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Topaz, generally teachers (once retired) are no longer on the "company" benefit plan. They have the access to private plans that every other citizen does. As for pensions, those are covered under individual CBAs so not all teachers collect the same but every one is still far more generous than any even remotely similar private pension plan (see: defined benefit vs defined contribution).

Now when a teacher has worked under multiple CBAs, I can't say that I know how their monthly amount(s) are calculated - whether they collect all of the various pensions at pro rated amounts or they collect just the amount specified in the last active one.

I currently collect a small pension from my wife's union (Alberta nurses) and, while small, it is defined benefit and will continue until 15 years after my death and be paid to my kids. In all likelihood, it will pay out more in gross income than my corporate one which is considerably larger just due to the DB factor (friggin amazing!).

edit->sp

Edited by Hydraboss

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Teachers are in actual fact eligible for EI, but only if they are unemployed, which plenty are. If the are on holidays, then they do not deserve EI any more than you or when we take holidays. And did you really say teachers "only" have two months holidays. Really?

Teachers are not "unemployed" for two months - their salaries are paid a 1/12 annual income each month so they are actually paid for all 12 months.

Not that he would grasp that.

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Thanks Michael. I seem to have missed that whole portion of the discussion.

So Mikedavid00....uhm...Socialist thinks that teachers have stress levels that make all other jobs "pale" in comparison? Really?

Oh Socialist....where ARE you?????

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Teachers are not "unemployed" for two months - their salaries are paid a 1/12 annual income each month so they are actually paid for all 12 months.

Not that he would grasp that.

Sorry, I did not elocute that very well. Teachers are not laid off during the summer months, they are on holidays. If they choose to get paid over 10 months rather than 12, that is their choice, but they are not laid off. If they cannot get a permanent job after the end of school in June, then they should be eligible for EI as they are unemployed at that point.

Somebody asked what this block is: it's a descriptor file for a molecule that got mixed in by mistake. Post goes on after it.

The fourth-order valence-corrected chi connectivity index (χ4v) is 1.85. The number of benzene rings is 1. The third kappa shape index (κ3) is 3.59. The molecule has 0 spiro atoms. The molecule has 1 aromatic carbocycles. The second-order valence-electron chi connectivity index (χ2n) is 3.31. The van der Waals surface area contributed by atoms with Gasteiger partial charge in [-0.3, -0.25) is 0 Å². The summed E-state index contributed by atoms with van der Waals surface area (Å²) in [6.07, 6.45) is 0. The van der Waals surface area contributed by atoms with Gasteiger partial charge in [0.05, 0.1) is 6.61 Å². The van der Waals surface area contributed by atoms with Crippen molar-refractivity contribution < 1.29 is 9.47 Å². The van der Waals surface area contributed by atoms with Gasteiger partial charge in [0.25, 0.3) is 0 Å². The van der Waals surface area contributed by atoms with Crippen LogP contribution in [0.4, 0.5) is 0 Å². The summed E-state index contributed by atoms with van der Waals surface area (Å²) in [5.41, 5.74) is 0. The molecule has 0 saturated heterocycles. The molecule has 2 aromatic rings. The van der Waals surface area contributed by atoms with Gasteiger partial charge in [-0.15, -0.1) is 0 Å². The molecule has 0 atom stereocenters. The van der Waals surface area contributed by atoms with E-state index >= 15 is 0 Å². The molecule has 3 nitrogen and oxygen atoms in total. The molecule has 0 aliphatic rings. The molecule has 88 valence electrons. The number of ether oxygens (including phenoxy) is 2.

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In the last couple of weeks, we have found out that Young Socialist believes that all older teachers are incompetent and are ill prepared to teach students in the modern classroom. He has also cast aside all teachers in the private school system due to the fact that he believes them all to be corrupt and unprofessional, answering only to their masters, not to the students. Now it turns out that Hermesdays believes that all young teachers are pretty much stupid because only the dullest of university grads would go into teaching with the brighter grads making hundreds of thousands of tax free dollars in the private sector.

Soooo, if the two biggest teacher cheerleaders on the forum have written off 100% of all teachers for various reasons, could someone explain to me why any teacher in any province is deserving of a raise?

Edited by Pct2017

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Hernaday,

Wow, where to start. Let us begin with the Ontario Teachers Pension Fund. Google it along with the word contributions and you will see that all teacher contributions are matched by the government. And do you even have a clue what the difference is between define contribution and defined benefit pension means? Please believe me, all teachers get DB, but if you want to campaign for them to have to switch to DC, I will back you 100%.

Now onto the humorous. Could you provide one documented case of a teacher losing her hearing as a direct result of noise in the workplace. I know, I know, we can ask you for documentations or citations all we want and you will continue your diatribes without any trivial matters such as proof.

Teachers are in actual fact eligible for EI, but only if they are unemployed, which plenty are. If the are on holidays, then they do not deserve EI any more than you or when we take holidays. And did you really say teachers "only" have two months holidays. Really?

Look, it would be easy peasy to tear apart pretty much everything you wrote, but that would be boring. At the end of the day, your contribution to the thread is that teachers should be given pretty much whatever pay raise they think they deserve, or so it would appear. I hope you are in the minority if you are a resident of Ontario. Out here in BC, our duly elected government simply said no to the BCTF During their prolonged strike/negotiations last year and I hope other provincial governments took note. But our province has a balanced budget and one of the lowest income tax levels and really, what other province would want to offer that to its citizens?

Your post is full of lies, that being said BC is owned by the chinese and is about to be the next province of china, of course you have a balanced budget, if you didn't the emperor of china would slice your pee pee off.